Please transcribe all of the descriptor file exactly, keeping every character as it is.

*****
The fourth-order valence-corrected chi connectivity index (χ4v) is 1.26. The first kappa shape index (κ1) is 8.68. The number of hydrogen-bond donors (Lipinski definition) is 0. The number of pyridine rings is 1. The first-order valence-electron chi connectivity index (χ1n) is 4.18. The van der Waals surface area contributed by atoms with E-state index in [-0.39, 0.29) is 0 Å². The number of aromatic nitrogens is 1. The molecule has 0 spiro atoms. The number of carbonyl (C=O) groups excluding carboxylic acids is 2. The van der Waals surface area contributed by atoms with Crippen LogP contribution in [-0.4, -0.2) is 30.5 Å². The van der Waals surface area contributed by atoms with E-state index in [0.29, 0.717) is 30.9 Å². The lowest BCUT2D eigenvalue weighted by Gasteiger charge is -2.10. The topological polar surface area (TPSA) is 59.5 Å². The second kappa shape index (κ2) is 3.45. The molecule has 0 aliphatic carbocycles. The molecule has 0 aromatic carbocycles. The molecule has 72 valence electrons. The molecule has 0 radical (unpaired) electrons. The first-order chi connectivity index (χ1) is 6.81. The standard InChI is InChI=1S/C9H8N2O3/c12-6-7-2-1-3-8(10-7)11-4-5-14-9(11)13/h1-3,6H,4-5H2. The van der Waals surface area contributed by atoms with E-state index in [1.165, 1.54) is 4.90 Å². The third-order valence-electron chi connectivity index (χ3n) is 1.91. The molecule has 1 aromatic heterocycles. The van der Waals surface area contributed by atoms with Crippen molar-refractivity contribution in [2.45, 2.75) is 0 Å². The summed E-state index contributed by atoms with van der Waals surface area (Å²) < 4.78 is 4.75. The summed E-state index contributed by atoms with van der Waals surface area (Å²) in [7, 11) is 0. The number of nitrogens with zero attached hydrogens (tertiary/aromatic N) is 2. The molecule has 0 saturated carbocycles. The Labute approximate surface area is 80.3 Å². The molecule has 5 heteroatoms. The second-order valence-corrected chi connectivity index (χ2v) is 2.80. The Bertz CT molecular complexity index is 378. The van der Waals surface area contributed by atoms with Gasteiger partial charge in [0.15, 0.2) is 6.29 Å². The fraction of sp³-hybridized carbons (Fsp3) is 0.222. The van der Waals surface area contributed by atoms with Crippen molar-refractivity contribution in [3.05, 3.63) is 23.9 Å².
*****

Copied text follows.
The fourth-order valence-corrected chi connectivity index (χ4v) is 1.26. The first kappa shape index (κ1) is 8.68. The number of hydrogen-bond donors (Lipinski definition) is 0. The number of pyridine rings is 1. The first-order valence-electron chi connectivity index (χ1n) is 4.18. The van der Waals surface area contributed by atoms with E-state index in [-0.39, 0.29) is 0 Å². The number of aromatic nitrogens is 1. The molecule has 0 spiro atoms. The number of carbonyl (C=O) groups excluding carboxylic acids is 2. The van der Waals surface area contributed by atoms with Crippen LogP contribution in [-0.4, -0.2) is 30.5 Å². The van der Waals surface area contributed by atoms with E-state index in [0.29, 0.717) is 30.9 Å². The lowest BCUT2D eigenvalue weighted by Gasteiger charge is -2.10. The topological polar surface area (TPSA) is 59.5 Å². The second kappa shape index (κ2) is 3.45. The molecule has 0 aliphatic carbocycles. The molecule has 0 aromatic carbocycles. The molecule has 72 valence electrons. The molecule has 0 radical (unpaired) electrons. The first-order chi connectivity index (χ1) is 6.81. The standard InChI is InChI=1S/C9H8N2O3/c12-6-7-2-1-3-8(10-7)11-4-5-14-9(11)13/h1-3,6H,4-5H2. The van der Waals surface area contributed by atoms with E-state index in [1.165, 1.54) is 4.90 Å². The third-order valence-electron chi connectivity index (χ3n) is 1.91. The molecule has 1 aromatic heterocycles. The van der Waals surface area contributed by atoms with Crippen molar-refractivity contribution in [2.45, 2.75) is 0 Å². The summed E-state index contributed by atoms with van der Waals surface area (Å²) < 4.78 is 4.75. The summed E-state index contributed by atoms with van der Waals surface area (Å²) in [7, 11) is 0. The number of nitrogens with zero attached hydrogens (tertiary/aromatic N) is 2. The molecule has 0 saturated carbocycles. The Labute approximate surface area is 80.3 Å². The molecule has 5 heteroatoms. The second-order valence-corrected chi connectivity index (χ2v) is 2.80. The Bertz CT molecular complexity index is 378. The van der Waals surface area contributed by atoms with Gasteiger partial charge in [0.15, 0.2) is 6.29 Å². The fraction of sp³-hybridized carbons (Fsp3) is 0.222. The van der Waals surface area contributed by atoms with Crippen molar-refractivity contribution in [3.05, 3.63) is 23.9 Å².